Frustration and failure often dwell in the silences of Louie.
Stand-up comedy has a tangential (and sometimes symbiotic) relationship with film and TV, seen in things like The King of Comedy, Funny People, Man on the Moon, Obvious Child, The Big Sick, I’m Dying Up Here, and Crashing. The exploration of inner life through intense idolatry and ego is a common tactic taken by films that don’t star people joking about themselves for a living. When the comic is central, the tropes of the career typically express themselves through narrative and style.
Louis CK is one of the most prolific and experimental comics to pass to and fro between the semi-permeable barrier of entertainment media. While Pootie Tang remains perhaps his most divisive creation, multiple TV shows have allowed him to play with form in a way most comics shy away from. Louie breaks down communication like his stand-up breaks down social convention. The examination is slow, focused, and deeply funny, but the most interesting aspect of it is its delivery.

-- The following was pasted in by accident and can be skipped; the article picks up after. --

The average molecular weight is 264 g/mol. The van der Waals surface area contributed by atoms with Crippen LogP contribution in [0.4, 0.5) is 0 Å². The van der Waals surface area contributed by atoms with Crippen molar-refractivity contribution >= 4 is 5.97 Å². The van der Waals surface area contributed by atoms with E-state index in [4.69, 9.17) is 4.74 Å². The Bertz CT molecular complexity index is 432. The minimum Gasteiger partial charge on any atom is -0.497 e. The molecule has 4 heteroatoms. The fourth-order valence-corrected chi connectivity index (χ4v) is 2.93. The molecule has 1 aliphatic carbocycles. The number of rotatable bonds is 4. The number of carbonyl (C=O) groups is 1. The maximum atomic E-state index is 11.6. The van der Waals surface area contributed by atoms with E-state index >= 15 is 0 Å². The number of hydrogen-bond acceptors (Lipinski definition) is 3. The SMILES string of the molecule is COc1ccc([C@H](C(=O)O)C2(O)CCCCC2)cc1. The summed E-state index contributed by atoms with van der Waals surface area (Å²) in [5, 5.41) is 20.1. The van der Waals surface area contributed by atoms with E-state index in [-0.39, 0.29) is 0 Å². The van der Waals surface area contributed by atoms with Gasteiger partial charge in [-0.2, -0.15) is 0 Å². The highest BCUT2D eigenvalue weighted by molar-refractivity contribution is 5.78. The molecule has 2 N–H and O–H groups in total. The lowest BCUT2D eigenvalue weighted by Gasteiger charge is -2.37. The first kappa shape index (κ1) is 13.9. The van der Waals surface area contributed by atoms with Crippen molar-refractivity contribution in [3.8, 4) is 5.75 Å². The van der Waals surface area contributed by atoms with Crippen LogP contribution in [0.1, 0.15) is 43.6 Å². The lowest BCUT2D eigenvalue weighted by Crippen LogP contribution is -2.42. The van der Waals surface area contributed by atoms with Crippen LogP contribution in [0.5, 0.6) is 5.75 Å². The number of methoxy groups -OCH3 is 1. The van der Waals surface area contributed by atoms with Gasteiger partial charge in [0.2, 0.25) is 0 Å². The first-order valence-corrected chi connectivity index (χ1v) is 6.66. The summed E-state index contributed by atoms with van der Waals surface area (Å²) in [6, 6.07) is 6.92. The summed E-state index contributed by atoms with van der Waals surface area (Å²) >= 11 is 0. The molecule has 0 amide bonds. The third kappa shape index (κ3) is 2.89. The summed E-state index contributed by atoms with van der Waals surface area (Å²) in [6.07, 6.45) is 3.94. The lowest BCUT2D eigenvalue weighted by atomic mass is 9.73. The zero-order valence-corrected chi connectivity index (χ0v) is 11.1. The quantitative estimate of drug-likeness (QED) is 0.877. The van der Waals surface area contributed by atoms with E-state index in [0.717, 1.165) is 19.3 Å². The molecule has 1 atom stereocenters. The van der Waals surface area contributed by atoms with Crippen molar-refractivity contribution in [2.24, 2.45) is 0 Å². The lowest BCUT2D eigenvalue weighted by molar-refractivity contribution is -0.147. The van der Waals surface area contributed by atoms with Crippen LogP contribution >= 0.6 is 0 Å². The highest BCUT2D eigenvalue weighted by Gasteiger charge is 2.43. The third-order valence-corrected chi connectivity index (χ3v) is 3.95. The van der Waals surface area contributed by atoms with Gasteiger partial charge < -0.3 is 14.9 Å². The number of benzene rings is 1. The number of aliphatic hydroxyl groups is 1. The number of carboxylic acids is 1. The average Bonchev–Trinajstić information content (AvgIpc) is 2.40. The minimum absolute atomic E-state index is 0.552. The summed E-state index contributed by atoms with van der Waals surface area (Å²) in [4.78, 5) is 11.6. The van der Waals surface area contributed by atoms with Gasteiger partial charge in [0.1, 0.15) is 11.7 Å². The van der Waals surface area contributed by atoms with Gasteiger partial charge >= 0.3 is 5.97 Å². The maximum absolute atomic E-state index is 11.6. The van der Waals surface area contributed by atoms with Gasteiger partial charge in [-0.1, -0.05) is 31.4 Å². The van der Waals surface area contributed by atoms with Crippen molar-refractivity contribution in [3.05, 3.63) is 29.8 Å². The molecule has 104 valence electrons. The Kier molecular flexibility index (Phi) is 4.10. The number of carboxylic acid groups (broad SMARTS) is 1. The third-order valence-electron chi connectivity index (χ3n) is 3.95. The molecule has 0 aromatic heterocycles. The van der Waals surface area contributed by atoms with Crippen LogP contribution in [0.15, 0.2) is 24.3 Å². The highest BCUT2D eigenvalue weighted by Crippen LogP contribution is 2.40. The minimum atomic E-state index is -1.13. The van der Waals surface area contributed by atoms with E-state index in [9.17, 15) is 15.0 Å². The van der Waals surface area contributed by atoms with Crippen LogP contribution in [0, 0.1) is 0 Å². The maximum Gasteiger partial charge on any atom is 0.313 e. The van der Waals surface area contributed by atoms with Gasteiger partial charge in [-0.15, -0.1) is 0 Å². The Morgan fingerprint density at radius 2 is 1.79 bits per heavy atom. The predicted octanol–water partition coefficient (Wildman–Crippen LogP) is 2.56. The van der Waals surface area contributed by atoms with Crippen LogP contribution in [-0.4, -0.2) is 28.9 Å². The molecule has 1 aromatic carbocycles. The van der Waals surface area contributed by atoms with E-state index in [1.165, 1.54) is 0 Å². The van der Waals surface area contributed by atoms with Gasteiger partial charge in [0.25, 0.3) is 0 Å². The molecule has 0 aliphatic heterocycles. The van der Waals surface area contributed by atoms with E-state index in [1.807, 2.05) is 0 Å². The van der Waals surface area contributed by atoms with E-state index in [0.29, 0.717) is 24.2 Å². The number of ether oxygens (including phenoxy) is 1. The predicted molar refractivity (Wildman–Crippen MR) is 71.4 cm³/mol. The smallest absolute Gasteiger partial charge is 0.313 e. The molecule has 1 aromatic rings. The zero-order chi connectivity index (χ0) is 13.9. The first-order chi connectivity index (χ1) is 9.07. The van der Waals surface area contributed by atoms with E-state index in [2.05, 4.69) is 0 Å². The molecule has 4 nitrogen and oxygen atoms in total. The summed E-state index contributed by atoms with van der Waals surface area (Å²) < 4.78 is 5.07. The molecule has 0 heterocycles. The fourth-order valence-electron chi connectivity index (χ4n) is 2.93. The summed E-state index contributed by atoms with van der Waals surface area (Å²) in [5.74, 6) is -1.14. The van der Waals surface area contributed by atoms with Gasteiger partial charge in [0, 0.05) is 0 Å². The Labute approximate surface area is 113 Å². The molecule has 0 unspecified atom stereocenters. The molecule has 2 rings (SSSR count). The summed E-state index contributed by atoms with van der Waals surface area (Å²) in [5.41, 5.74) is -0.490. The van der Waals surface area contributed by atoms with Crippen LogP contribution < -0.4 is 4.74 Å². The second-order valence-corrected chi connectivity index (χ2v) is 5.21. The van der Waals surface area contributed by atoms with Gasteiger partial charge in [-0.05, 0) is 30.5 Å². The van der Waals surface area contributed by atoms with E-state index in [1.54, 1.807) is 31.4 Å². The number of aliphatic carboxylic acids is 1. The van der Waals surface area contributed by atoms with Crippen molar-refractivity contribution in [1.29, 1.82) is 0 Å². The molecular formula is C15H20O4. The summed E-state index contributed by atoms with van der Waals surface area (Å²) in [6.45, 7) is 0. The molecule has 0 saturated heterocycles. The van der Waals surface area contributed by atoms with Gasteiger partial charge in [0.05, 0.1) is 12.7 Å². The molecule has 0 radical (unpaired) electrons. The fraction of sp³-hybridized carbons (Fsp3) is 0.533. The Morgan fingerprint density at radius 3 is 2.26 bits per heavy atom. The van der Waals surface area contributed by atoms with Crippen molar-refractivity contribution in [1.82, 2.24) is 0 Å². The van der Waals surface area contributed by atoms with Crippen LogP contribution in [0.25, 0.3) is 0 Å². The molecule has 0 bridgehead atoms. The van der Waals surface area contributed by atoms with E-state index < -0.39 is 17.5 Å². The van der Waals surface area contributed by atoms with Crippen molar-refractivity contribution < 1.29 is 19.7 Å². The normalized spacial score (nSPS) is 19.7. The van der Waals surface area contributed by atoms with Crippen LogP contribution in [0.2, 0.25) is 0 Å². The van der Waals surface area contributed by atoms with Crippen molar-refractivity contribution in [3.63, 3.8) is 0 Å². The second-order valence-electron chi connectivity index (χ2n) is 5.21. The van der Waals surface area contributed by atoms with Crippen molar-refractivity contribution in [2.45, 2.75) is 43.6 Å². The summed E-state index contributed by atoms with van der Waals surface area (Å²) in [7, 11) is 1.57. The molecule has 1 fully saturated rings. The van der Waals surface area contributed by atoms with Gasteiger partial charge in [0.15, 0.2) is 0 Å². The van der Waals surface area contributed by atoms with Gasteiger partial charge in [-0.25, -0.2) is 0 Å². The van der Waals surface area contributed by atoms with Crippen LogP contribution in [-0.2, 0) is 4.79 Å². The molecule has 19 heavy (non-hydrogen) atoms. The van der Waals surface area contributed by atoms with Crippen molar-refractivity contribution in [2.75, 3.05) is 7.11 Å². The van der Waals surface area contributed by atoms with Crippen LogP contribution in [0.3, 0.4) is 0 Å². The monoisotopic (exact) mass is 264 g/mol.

As Luís Azevedo explains in his video essay, the world of Louie dismantles the things that fill a comic’s head: line deliveries, diction, tone, and facial expressions. His is a world in which a man that speaks for a living fails to find the right words. His non-verbal communications (and what they say about him) bolster a comic premise that could otherwise be played out, adding depth through silence and reaction.